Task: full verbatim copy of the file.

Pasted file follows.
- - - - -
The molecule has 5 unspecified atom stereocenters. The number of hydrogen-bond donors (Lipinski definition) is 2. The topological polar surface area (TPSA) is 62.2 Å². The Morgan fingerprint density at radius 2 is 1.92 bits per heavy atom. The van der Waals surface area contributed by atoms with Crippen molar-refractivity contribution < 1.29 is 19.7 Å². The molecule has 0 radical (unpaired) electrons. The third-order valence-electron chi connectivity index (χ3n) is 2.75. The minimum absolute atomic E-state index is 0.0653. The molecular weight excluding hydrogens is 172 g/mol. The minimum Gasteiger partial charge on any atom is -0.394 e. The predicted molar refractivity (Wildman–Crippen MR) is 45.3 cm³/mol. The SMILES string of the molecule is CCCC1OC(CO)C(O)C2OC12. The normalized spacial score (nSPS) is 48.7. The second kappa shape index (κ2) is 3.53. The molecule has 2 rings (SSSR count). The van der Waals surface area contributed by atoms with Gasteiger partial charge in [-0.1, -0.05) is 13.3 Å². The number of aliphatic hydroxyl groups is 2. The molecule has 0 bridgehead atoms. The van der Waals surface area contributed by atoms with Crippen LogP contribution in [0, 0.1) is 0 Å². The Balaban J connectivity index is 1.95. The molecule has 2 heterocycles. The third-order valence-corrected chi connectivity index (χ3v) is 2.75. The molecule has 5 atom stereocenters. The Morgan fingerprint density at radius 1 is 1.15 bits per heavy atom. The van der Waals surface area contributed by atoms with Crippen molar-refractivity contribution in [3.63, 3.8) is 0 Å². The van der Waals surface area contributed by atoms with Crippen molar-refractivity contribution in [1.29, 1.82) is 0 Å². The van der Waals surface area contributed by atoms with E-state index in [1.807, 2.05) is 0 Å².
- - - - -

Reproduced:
The molecule has 5 unspecified atom stereocenters. The number of hydrogen-bond donors (Lipinski definition) is 2. The topological polar surface area (TPSA) is 62.2 Å². The Morgan fingerprint density at radius 2 is 1.92 bits per heavy atom. The van der Waals surface area contributed by atoms with Crippen molar-refractivity contribution < 1.29 is 19.7 Å². The molecule has 0 radical (unpaired) electrons. The third-order valence-electron chi connectivity index (χ3n) is 2.75. The minimum absolute atomic E-state index is 0.0653. The molecular weight excluding hydrogens is 172 g/mol. The minimum Gasteiger partial charge on any atom is -0.394 e. The predicted molar refractivity (Wildman–Crippen MR) is 45.3 cm³/mol. The SMILES string of the molecule is CCCC1OC(CO)C(O)C2OC12. The normalized spacial score (nSPS) is 48.7. The second kappa shape index (κ2) is 3.53. The molecule has 2 rings (SSSR count). The van der Waals surface area contributed by atoms with Gasteiger partial charge in [-0.1, -0.05) is 13.3 Å². The number of aliphatic hydroxyl groups is 2. The molecule has 0 bridgehead atoms. The van der Waals surface area contributed by atoms with Crippen LogP contribution in [0, 0.1) is 0 Å². The Balaban J connectivity index is 1.95. The molecule has 2 heterocycles. The third-order valence-corrected chi connectivity index (χ3v) is 2.75. The molecule has 5 atom stereocenters. The Morgan fingerprint density at radius 1 is 1.15 bits per heavy atom. The van der Waals surface area contributed by atoms with Crippen molar-refractivity contribution in [3.63, 3.8) is 0 Å². The van der Waals surface area contributed by atoms with Crippen molar-refractivity contribution in [1.29, 1.82) is 0 Å². The van der Waals surface area contributed by atoms with E-state index in [1.807, 2.05) is 0 Å².